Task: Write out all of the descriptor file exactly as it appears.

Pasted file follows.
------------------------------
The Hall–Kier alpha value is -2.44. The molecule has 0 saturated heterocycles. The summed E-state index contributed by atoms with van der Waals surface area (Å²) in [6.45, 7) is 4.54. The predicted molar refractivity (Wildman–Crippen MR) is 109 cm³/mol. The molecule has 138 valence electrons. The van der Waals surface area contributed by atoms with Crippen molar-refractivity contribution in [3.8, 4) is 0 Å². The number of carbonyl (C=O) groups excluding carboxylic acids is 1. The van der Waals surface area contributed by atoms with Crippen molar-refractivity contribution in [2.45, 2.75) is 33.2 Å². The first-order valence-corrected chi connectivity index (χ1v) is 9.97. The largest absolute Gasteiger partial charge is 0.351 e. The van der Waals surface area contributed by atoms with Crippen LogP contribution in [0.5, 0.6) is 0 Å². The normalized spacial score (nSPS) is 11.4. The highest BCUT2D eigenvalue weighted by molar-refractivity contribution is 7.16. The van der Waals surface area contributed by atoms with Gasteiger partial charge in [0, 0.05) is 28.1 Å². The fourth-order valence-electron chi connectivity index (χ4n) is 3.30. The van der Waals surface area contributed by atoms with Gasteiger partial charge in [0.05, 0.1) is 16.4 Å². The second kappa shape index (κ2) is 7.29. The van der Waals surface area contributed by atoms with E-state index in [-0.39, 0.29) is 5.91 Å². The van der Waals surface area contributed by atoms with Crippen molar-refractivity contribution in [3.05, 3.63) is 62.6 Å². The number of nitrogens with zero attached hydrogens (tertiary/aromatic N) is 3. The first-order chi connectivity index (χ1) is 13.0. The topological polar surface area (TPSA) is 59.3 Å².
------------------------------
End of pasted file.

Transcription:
The Hall–Kier alpha value is -2.44. The molecule has 0 saturated heterocycles. The summed E-state index contributed by atoms with van der Waals surface area (Å²) in [6.45, 7) is 4.54. The predicted molar refractivity (Wildman–Crippen MR) is 109 cm³/mol. The molecule has 138 valence electrons. The van der Waals surface area contributed by atoms with Crippen molar-refractivity contribution in [3.8, 4) is 0 Å². The number of carbonyl (C=O) groups excluding carboxylic acids is 1. The van der Waals surface area contributed by atoms with Crippen molar-refractivity contribution in [2.45, 2.75) is 33.2 Å². The first-order valence-corrected chi connectivity index (χ1v) is 9.97. The largest absolute Gasteiger partial charge is 0.351 e. The van der Waals surface area contributed by atoms with Crippen LogP contribution in [0.5, 0.6) is 0 Å². The normalized spacial score (nSPS) is 11.4. The highest BCUT2D eigenvalue weighted by molar-refractivity contribution is 7.16. The van der Waals surface area contributed by atoms with Gasteiger partial charge in [0, 0.05) is 28.1 Å². The fourth-order valence-electron chi connectivity index (χ4n) is 3.30. The van der Waals surface area contributed by atoms with Gasteiger partial charge in [0.05, 0.1) is 16.4 Å². The second kappa shape index (κ2) is 7.29. The van der Waals surface area contributed by atoms with E-state index in [-0.39, 0.29) is 5.91 Å². The van der Waals surface area contributed by atoms with Crippen molar-refractivity contribution in [3.05, 3.63) is 62.6 Å². The number of nitrogens with zero attached hydrogens (tertiary/aromatic N) is 3. The first-order chi connectivity index (χ1) is 13.0. The topological polar surface area (TPSA) is 59.3 Å².